Worship Script 5

 Worship Script (5 of 5)

“Desire as Suffering”

Worship Script (5 of 5)



Chasidic Prayer, Translated by Chaim Stern, #242  in Lifting Our Voices


I am afraid of the things that cannot harm me, and I know it.

I yearn for the things that cannot help me, and I know it.

What I hear is within me, and within me, too, is what I seek.


HYMN #1031 Filled with Loving Kindness



From The Basics of Buddhism” on PBS Website in regard to Thailand's Living Eden Series.

The Four Noble Truths are a contingency plan for dealing with the suffering humanity faces -- suffering of a physical kind, or of a mental nature. The First Truth identifies the presence of suffering. The Second Truth, on the other hand, seeks to determine the cause of suffering. In Buddhism, desire and ignorance lie at the root of suffering. By desire, Buddhists refer to craving pleasure, material goods, and immortality, all of which are wants that can never be satisfied. As a result, desiring them can only bring suffering. Ignorance, in comparison, relates to not seeing the world as it actually is. Without the capacity for mental concentration and insight, Buddhism explains, one's mind is left undeveloped, unable to grasp the true nature of things. Vices, such as greed, envy, hatred and anger, derive from this ignorance.



Excerpt from “Subtle Wisdom: Understanding Suffering, Cultivating Compassion Through Ch'an Buddhism”  by Master Sheng-yen

 What should we do about all the problems created by our minds? When we experience suffering, it helps to try and analyze it's nature. Suffering can come in the form of greed, anger, ignorance, arrogance, or doubt. When we can reflect on the nature of our suffering, we can greatly reduced it's intensity. Note that Buddhism is not concerned with the causality of a person's delusion and Suffering. It is only concerned with their recognition and elimination. The power to do that is within the mind of the individual.

 Greed is the desire to get what we want. An example of greed is the urge to conquer. People suffering from this desire want to increase what they have and to extend their influence. Some strive for fame while other use power to directly conquer those who oppose them. Power struggles caused by this desire may occur amount nations or within families. [...] Such desire to overpower others is, indeed, self-centered.

 When greed causes us to suffer, we should reflect: “I am greedy, I have strong desires. This is the source of my suffering.” Then the vexation of greed will diminish.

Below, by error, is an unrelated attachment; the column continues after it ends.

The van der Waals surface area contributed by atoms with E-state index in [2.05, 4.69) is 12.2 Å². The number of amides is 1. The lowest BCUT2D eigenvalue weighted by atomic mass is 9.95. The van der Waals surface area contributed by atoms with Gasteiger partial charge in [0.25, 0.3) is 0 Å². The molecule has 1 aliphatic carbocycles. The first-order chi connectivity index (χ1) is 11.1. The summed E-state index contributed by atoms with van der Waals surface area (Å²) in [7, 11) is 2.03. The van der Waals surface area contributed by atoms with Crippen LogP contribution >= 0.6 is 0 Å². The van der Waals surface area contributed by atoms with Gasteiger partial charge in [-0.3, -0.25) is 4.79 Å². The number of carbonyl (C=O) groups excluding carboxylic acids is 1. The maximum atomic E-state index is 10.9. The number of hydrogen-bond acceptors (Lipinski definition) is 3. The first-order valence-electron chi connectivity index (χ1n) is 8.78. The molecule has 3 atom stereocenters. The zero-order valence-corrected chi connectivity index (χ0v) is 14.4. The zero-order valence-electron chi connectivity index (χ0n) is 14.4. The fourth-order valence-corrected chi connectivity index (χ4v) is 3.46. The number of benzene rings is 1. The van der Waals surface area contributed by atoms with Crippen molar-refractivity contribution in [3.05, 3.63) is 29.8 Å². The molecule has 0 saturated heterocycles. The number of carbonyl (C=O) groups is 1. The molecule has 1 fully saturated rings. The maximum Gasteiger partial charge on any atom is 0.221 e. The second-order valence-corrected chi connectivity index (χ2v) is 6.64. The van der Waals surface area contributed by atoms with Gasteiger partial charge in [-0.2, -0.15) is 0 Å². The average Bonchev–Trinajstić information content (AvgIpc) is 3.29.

HYMN #352 Find a Stillness


The Wise Teacher's Test  From Tapestry of Faith Stories

Adapted from a Jataka tale (Buddhist).

Once upon a time on the outskirts of a big city in Japan there stood an old temple. From a young age boys who wanted to study Buddhism would come to live in the temple and to learn from the master teacher, a Buddhist monk.

One day the Buddhist monk who ran this small temple decided to teach his young students a lesson. He gathered them around him, and spoke," My dear students, as you can see, I am growing old, and slow. I can no longer provide for the needs of the temple as I once did. I know I have not yet taught you to work for money, and so I can only think of one thing that can keep our school from closing." The students drew close with eyes wide.

"Our nearby city is full of wealthy people with more money in their purses than they could ever need. I want you to go into the city and follow those rich people as they walk through the crowded streets, or when they walk down the deserted alleyways. When no one is looking, and only when no one is looking, you must steal their purses from them. That way we will have enough money to keep our school alive."

"But Master," the boys chorused in disbelief, "you have taught us that it is wrong to take anything that does not belong to us."

"Yes, indeed I have," the old monk replied. "It would be wrong to steal if it were not absolutely necessary. And remember, you must not be seen! If anyone can see you, you must not steal! Do you understand?"

The boys looked nervously from one to the other. Had their beloved teacher gone mad? His eyes shone with intensity such as they had never seen before. "Yes, Master," they said quietly.

"Good," he said. "Now go, and remember, you must not be seen!"

The boys got up and quietly began to file out of the temple building. The old monk rose slowly and watched them go.

When he turned back inside, he saw that one student was still standing quietly in the corner of the room. "Why did you not go with the others?" he asked the boy. "Do you not want to help save our temple?"